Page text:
Aberdeen Group recently published a report by Senior Analyst David White entitled “Beyond Agile Analytics: Is Agile Integration Next?” which highlights some of the major benefits related to the industry trends in application development. Not surprisingly, White reports that industry leaders and innovators use a richer blend of integration technologies when compared to industry followers who maintain ‘status quo’ business practices. In addition, he identifies three key findings: 1) Agile integration is cost effective integration, 2) incremental project delivery aides agility, and 3) role flexibility aids agile integration.
However, my reason for referencing the Aberdeen report is not so much to highlight its key findings, but to comment on White’s uncommon use of the term “Agile Integration”.
Though not without criticism, the Agile Software Development movement has been gaining momentum for the past ten years. Businesses both large and small have adopted at least aspects of agile practices such as iterative and incremental development, collaboration between cross-functional teams, and the rapid and flexible ability to respond to change. Given its popularity, it surprises me that the specific phrase “Agile Integration” hasn’t also been adopted, or at least used more often. The Aberdeen report is an exception.
My question is “Why?”. Why hasn’t the specific term “Agile Integration” caught on in an IT climate where everyone seems to be looking for the next buzzword to coin? Reluctance to use the specific term “Agile Integration” is probably due to the controversial aspects of Agile Software Development, and not wanting to risk being tightly linked to it. Analysts and vendors instead use similar descriptors and benefits but in a softer, less definitive manner. But the reality is that many of the well-defined principles of the “Agile Software Development Manifesto” are similar to the generally accepted values behind the current trends in data and application integration and the push for maximum business agility. For example,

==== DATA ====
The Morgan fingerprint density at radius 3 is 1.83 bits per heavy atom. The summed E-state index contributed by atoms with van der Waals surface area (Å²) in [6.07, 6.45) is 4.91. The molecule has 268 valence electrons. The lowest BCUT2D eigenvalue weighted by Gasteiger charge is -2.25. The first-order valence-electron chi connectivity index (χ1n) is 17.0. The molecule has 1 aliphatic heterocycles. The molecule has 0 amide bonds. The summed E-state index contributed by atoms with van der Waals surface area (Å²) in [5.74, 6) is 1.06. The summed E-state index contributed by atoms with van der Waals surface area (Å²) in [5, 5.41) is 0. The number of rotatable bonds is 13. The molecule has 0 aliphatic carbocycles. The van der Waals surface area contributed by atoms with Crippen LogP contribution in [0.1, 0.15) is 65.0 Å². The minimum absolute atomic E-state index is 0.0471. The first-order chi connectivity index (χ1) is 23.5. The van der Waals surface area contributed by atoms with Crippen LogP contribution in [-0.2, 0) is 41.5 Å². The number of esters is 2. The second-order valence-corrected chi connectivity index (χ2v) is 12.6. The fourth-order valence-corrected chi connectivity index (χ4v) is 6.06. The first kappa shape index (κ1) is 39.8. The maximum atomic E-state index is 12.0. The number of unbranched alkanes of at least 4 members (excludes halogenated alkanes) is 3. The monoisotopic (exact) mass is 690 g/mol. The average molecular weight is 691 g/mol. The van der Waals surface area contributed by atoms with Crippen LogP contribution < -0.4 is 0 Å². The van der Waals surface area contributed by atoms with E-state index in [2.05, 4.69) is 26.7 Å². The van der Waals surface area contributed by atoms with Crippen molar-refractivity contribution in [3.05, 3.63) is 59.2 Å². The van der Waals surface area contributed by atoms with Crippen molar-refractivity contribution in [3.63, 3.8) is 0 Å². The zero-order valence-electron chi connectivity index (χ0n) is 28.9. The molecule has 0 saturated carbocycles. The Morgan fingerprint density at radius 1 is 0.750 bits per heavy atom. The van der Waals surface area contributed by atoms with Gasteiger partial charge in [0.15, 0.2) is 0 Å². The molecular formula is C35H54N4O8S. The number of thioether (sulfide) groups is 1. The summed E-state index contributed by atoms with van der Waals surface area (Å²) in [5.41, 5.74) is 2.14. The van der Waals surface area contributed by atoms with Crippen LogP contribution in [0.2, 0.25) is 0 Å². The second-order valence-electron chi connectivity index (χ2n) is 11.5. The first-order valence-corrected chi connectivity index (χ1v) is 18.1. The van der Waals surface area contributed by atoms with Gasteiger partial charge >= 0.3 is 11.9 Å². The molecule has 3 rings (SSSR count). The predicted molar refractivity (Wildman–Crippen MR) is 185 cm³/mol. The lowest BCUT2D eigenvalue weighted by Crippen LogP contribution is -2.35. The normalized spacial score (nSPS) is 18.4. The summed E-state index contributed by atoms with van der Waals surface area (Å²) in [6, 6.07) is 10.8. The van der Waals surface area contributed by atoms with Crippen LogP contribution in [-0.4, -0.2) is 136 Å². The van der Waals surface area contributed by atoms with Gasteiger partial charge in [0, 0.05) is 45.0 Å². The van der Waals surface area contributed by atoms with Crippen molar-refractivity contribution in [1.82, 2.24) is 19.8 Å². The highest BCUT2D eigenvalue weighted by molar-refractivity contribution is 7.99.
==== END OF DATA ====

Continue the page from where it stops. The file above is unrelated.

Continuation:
- Customer satisfaction by rapidly delivering useful software/integrations
- Welcoming changing requirements, even late in development
- Frequently delivering working software/integrations (days rather than months)
- Working software/integrations as the principal measure of progress
- Sustainable integration development at a constant pace
- Close, daily co-operation and collaboration between business users and developers
- Regular adaptation to changing circumstances
And shared methodologies include:
- Iterative and incremental development
- Collaboration between cross-functional teams
- Adaptive planning
- Evolutionary development and delivery
In practice, the norm for the majority of businesses is to implement a hybrid Agile Software Development approach where they accept some of the core values and practices without following it 100%. This pragmatic Agile trend is what you see happening and talked about with regards to data and application Integration.
The Adeptia design facilitates iterative and incremental development, where requirements and solutions evolve through collaboration between cross-functional teams, adaptive planning, evolutionary development and delivery, and an innovative design which provides users with a rapid and flexible ability to respond to change. Adeptia features that encourage Agile Integration include our “all-in-one” design, a dynamic web form and user interface created by users, self documentation of business rules and processes, dynamic schema discovery, test sandboxes, rapid prototyping, simulation, and a service oriented architecture for service reuse, to name a few.
To see this in operation by an Adeptia customer, check out the LaSalle Solutions case study, or contact Adeptia to learn more.